Bill bought the boat from me and ended up 5th in C Runabout in 1963.
After Parker 1967, I was hanging around DeSilvas doing my usual, talking a lot but managing to cut the sled up, as Ralph said. They were building a new Wing twin engine boat.
Ralph was talking to Harry Bartolomei. Harry asked Ralph to see if I wanted driver his C, D and F Runabouts and go to Valleyfield for the Expo ’67 Regatta. I said, “Sure.”
Ralph said, “Harry wants to know if you go to the Modesto Kilos next week?”  I said, “Sure.”
My dad and mom headed for Modesto. I had only driven one DeSilva in my life and it went 57 MPH. I got into Harry 13’6″ DeSilva with a C Konig and went like 85 MPH. Then Harry pulled the “C” motor off and put the “D” on. I ran it at about 88 MPH. Harry had the fin off for the kilos so I was going sideways in the corner at about 80.
Harry said, “We’ll run the kilos in the morning.” I don’t recall how fast I went but I did break the C and D Runabout kilo record. Later the records were disallowed in APBA as the motors weren’t approved yet, but they were approved as UIM Kilo records.
The next day I saw this 75-H on a Konig gearcase sitting on this 13’6″ Desilva. I almost lost my breath, thinking, “That thing will be fast.”
We started the race. Rich Fuchslin took the lead in a 14-foot DeSilva, and Billy Jack Rucker was behind him in another 14-foot DeSilva. Both ran Lon Stevens’s very fast F motors. My motor was a Quincy. They were blowing me away. Jose Cisneros was riding piggyback; when I’d get in the back he’d lean against the carbs and choke the motor, I’d fly over the steering wheel, then the motor would go again.
About this time I noticed Fuchslin was dead in the water. As I came out of the first turn on the last lap I saw Rucker stopping, with a little roostertail coming off his prop.
I finished the heat and broke the world record. In the second heat, we figured out how to keep Jose off the carbs. We made a pretty good run and upped the record.
The next Saturday, I went to DeSilvas’. They were building a new 13’6″ runabout. They said it was for DePue. I said, “DePue?” They said, “Harry ordered a new boat and wants you running his stuff after Valleyfield, at DePue.”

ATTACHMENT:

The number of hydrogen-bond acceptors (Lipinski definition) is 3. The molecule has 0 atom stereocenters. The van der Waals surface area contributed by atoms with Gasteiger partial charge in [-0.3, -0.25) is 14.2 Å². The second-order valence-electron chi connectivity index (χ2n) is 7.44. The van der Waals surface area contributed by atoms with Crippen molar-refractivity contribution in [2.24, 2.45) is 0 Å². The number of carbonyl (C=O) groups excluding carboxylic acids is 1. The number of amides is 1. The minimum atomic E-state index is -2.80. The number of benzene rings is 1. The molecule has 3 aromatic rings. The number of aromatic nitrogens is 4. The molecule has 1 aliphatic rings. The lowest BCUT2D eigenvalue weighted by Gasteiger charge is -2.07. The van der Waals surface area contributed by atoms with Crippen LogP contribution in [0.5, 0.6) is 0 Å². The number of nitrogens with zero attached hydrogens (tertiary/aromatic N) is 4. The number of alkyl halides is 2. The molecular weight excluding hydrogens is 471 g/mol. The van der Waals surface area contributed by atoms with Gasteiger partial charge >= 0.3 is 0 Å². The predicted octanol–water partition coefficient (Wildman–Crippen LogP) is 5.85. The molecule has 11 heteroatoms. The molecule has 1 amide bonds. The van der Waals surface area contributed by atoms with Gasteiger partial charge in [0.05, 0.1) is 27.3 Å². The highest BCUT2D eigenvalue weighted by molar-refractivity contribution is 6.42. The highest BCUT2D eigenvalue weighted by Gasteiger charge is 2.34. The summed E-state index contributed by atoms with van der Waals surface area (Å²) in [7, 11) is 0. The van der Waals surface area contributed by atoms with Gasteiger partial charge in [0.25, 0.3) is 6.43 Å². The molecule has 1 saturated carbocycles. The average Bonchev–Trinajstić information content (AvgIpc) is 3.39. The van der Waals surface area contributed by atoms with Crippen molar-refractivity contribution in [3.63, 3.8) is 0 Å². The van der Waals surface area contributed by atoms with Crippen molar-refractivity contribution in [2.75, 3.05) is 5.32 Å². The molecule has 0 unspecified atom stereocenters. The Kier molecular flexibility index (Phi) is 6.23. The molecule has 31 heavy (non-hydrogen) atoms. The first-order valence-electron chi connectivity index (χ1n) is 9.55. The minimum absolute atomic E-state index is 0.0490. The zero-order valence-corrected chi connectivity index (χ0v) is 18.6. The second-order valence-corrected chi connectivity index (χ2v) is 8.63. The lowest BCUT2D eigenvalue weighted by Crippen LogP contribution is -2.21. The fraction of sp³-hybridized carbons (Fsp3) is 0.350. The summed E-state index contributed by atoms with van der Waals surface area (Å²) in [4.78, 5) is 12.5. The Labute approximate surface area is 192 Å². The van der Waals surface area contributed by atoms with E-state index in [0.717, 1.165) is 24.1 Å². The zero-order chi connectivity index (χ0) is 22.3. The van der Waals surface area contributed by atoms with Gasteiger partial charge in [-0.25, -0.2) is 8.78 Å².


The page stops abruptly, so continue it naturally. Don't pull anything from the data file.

In the meantime, I had sold Fred Miller one of me “D” Mercury motors and convinced him to buy a DeSilva, as I had no time to teach school and build a boat.
Fred and I also talked about how I had widened the bottom of the “C” DeSilva. I talked to Ralph about building Fred a wide-bottom B Runabout. Ralph agreed, and Fred ordered the boat.
Then, Max McPeek called, wanting a wide-bottom A Runabout.
I worked out a deal to take both Fred’s and Max’s boats to the Marathon Nationals in Bay City.
I ran A, B, C, D, and F Hydro; and A, B,C, and D Runabout at DePue. I managed to win D Runabout, and set the fastest time in A Runabout in Max’s wide-bottom boat. I did get second place. Ralph wan’t too sure about me running the Wide-bottom in Alky.
In the fall of ’67, Evinrude had given my dad a 20 DeSilva for me to run at Havasu. I refused, saying I wanted to drive a Glastron. Jack Leek agreed, but only if I could get someone else to drive the DeSilva. I called Fred Hauenstein, Jr. and he agreed to drive the boat.
Tom Roth had driven a DeSilva sled, like the one I cut up at Havasu. A miscalculation on fuel cost him the race.  I won the twin class with my Glastron.
Right after Havasu, November 1967, we started testing the DeSilva Wing. It was a DOG—73 MPH, just terrible.  My dad and I cut 2 X 12 redwood planks into triangles and flattened the bottoms of the sponsons and back pads.
By working with Evinrude and Ray Nydahl, and going to Parker every weekend in February, we had the Wing doing 93 the first week of March for the 9 Hour Enduro.  Fred Hauenstein and I drove together. I was hanging out at DeSilvas’ and this nice little 12 foot boat showed up. It was Major Bob’s; he’d gone to Vietnam and asked them to sell it.
Ralph and Bill promised to build me a new C-D Stock, and a 13’6″ Alky Runabout.
I said, “Let me run Major Bob’s boat until you get my two new boats built.”
So, the damn thing ran well. I added 12″ on the nose so it was legal “D” boat.
By early June, I needed a boat for my Konig and  my C and D Runabout.
My dad and I went to DeSilvas’ and started asking when my boats were going to get built.
We figured they were six months behind. Seebold had cancelled an order for being so late. They repainted his boat and sold it to John Riner Woods.